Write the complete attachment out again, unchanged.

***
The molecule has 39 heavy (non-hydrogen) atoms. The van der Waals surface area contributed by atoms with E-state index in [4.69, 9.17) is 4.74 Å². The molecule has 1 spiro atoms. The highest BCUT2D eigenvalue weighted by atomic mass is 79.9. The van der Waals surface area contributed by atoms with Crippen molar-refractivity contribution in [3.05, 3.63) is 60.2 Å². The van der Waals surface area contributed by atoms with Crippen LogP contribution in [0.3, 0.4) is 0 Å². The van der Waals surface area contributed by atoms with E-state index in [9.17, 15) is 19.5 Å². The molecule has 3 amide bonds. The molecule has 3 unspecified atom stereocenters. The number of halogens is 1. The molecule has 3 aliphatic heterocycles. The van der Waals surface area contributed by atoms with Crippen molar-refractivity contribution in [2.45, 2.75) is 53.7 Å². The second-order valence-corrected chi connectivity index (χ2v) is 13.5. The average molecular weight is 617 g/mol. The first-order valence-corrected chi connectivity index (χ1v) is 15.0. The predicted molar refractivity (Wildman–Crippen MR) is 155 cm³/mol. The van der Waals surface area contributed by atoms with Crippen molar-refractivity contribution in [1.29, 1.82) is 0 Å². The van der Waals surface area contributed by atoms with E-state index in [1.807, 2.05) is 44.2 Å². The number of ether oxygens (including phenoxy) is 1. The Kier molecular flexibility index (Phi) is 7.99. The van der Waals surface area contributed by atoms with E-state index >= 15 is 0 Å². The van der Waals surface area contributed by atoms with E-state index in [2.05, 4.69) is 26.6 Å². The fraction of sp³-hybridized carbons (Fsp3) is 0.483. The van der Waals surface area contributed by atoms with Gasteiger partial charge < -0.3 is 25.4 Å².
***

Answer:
The molecule has 39 heavy (non-hydrogen) atoms. The van der Waals surface area contributed by atoms with E-state index in [4.69, 9.17) is 4.74 Å². The molecule has 1 spiro atoms. The highest BCUT2D eigenvalue weighted by atomic mass is 79.9. The van der Waals surface area contributed by atoms with Crippen molar-refractivity contribution in [3.05, 3.63) is 60.2 Å². The van der Waals surface area contributed by atoms with Crippen LogP contribution in [0.3, 0.4) is 0 Å². The van der Waals surface area contributed by atoms with E-state index in [9.17, 15) is 19.5 Å². The molecule has 3 amide bonds. The molecule has 3 unspecified atom stereocenters. The number of halogens is 1. The molecule has 3 aliphatic heterocycles. The van der Waals surface area contributed by atoms with Crippen molar-refractivity contribution in [2.45, 2.75) is 53.7 Å². The second-order valence-corrected chi connectivity index (χ2v) is 13.5. The average molecular weight is 617 g/mol. The first-order valence-corrected chi connectivity index (χ1v) is 15.0. The predicted molar refractivity (Wildman–Crippen MR) is 155 cm³/mol. The van der Waals surface area contributed by atoms with Crippen molar-refractivity contribution in [1.29, 1.82) is 0 Å². The van der Waals surface area contributed by atoms with E-state index in [1.807, 2.05) is 44.2 Å². The number of ether oxygens (including phenoxy) is 1. The Kier molecular flexibility index (Phi) is 7.99. The van der Waals surface area contributed by atoms with E-state index >= 15 is 0 Å². The van der Waals surface area contributed by atoms with E-state index in [2.05, 4.69) is 26.6 Å². The fraction of sp³-hybridized carbons (Fsp3) is 0.483. The van der Waals surface area contributed by atoms with Gasteiger partial charge < -0.3 is 25.4 Å².